The Soft Skills Matter in Tax Services

Tax Services Specialists must have more than precise technical and research skills; for them, the soft skills matter in building long term relationships with their clients and various regulators. Now more than ever, Canadians need caring support and someone to help them navigate the complex tax and financial repercussions of the pandemic and associated benefit programs. Read on for the soft skills and processes that will allow tax specialists to fulfill an essential service.

What Soft Skills do Tax Services Specialists Need?

Tax specialists must have excellent communications skills.  In providing high value advice at crucial financial times, they act as an articulate tax educator, both verbally and in writing, to take their individual client, and where required, the family, on a journey to continued financial health. 

Tax specialists excel at conducting thorough interviews, not just during tax season, but by making a point of    meeting the client more often:  before, during and after significant lifecycle events.   The result is a relationship built on trust, and a trusted advisor has the privilege of obtaining all the information required to make the most informed recommendations, even at the most difficult times in life:  when there is great loss because of the onset of relationship breakdown, illness or death. 

Tax specialists are also advocates for their clients.  They position themselves to be the “go to” financial advisor throughout a lifecycle of personal and financial events.  They coach their clients to always ask themselves the following question, “Is there a tax consequence to the decision I must make?”  If the answer is “maybe”, the right action is to seek advice.    In doing so, clients and advisors can improve long term, after-tax results as joint-decision-makers in a multi-stakeholder team.   The bigger the financial decision, the more important this “pre-consultation” is.

Perhaps most important, they represent their clients with confidence and professionalism to the tax department, whether at time of audit or in adjusting prior-filed returns.   This is possible because they know how to research relevant tax law, understanding how it is administered by CRA and what the outcomes of recent jurisprudence has been. 

In advocating for their clients’ Taxpayer Rights, Tax Services Specialists are also highly skilled at applying relevant tax provisions to all the prior filed returns CRA may select for audit; thereby matching the “hindsight” CRA brings to the audit process, with skillful precision in applying tax provisions across multiple years.  Because they are passionate about making sure their client pays only the correct amount of tax and no more, Tax Services Specialists are stewards of tax efficient solutions.

Educator, advocate and steward:  that’s the three-part role of the Tax Services Specialist.  This professional provides outstanding value in the evolving new tax and financial services industry.

Strategy and Process for Advice-Giving

Tax specialists expand on the role of a traditional tax preparer, offering holistic tax planning advice to reduce a family’s overall tax liability over the long run and reduce poverty cycles by helping families save for the future using all their tax benefits.

The Process Used by Tax Services Specialists.   Tax Services Specialists may be independent business owners or employees in accounting, legal or financial services firms.  They may also work in government.  Knowledge Bureau graduates learn the Six Steps of a Tax Advisory Process, in the DFA-Tax Services Specialist™ Program :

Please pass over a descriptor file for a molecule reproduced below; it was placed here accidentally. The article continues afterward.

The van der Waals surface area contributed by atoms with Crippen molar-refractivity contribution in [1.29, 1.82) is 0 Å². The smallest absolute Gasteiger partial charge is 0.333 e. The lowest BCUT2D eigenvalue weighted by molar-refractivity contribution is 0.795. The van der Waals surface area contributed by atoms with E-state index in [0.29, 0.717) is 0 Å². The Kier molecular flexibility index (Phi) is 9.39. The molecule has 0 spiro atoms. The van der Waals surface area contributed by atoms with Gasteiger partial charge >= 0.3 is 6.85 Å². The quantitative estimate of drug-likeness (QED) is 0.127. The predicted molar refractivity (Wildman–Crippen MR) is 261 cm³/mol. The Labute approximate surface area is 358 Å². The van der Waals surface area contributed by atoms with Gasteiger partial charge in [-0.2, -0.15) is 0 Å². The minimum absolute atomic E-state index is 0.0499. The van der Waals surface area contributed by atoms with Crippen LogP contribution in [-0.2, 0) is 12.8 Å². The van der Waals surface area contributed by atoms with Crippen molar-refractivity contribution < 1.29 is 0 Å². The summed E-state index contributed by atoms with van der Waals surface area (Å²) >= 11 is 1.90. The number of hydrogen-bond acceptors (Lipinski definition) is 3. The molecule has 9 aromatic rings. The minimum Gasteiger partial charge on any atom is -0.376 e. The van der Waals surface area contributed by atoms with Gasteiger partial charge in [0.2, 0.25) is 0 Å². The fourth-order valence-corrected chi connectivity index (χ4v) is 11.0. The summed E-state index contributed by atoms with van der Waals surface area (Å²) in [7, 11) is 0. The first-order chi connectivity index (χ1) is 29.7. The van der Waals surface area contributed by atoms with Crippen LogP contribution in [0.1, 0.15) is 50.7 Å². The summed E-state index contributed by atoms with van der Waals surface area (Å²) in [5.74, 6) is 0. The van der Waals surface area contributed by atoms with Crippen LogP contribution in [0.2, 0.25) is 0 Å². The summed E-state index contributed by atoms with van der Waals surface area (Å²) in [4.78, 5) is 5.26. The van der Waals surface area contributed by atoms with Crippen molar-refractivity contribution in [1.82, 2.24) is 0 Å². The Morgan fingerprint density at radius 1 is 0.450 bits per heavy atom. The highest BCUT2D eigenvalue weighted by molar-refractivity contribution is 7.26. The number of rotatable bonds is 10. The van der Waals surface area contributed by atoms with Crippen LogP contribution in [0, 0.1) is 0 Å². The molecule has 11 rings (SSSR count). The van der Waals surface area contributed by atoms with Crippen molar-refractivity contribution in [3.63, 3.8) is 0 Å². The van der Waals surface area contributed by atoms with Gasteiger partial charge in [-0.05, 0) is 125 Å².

1. Periodic Client Consultations.  Conducting a thorough interview at least annually to determine changes in life events, financial events and economic events that affect the tax return, as well as understanding client objectives for savings and debt management
  2. Tax Compliance.  Assembly of information on tax returns and the multiple available variations to get the best after-tax results, not just in the current tax year, but in carry-back and carry forward periods, or at audit time.
  3. Financial Analysis.   Analyzing books and records for additional tax savings or potential tax risks, and evaluation of after-tax results against family wealth management goals.
  4. Tax Planning.  Positioning the client for the most favorable financial opportunities in the future:  tax-efficient debt management, tax-efficient employment negotiations, tax-efficient investing and retirement planning and, finally, setting the stage for an orderly transition of assets:  tax efficient estate and succession plans with optimal tax implications.
  5. Stewardship of Sustainable Income and Wealth.  Quite possibly the most important role of all is the advocacy and stewardship a confident tax specialist brings to the negotiating of required tax payments and payment terms with the CRA.  This is, after all, about what financial resources your clients get to keep.
  6. Ongoing Tax Research.  Conducting research on applicable provisions and laws that may impact the taxpayers they are working with. With extensive research skills, these specialists can expertly prepare an audit defense, both pre- and post-assessment.   

By following a consistent process to tax compliance and planning, Tax Services Specialists actively manage opportunities for clients to accumulate, build, preserve and transition sustainable family wealth. 

Ready to help? Check out the online curriculum options available from Knowledge Bureau to get your credentials as a DFA-Tax Services Specialist™ this summer.

Bonus:  From now until June 30, come to the September 30 Virtual CE Summit for free when you enrol in a designation program.  This is a $695 value.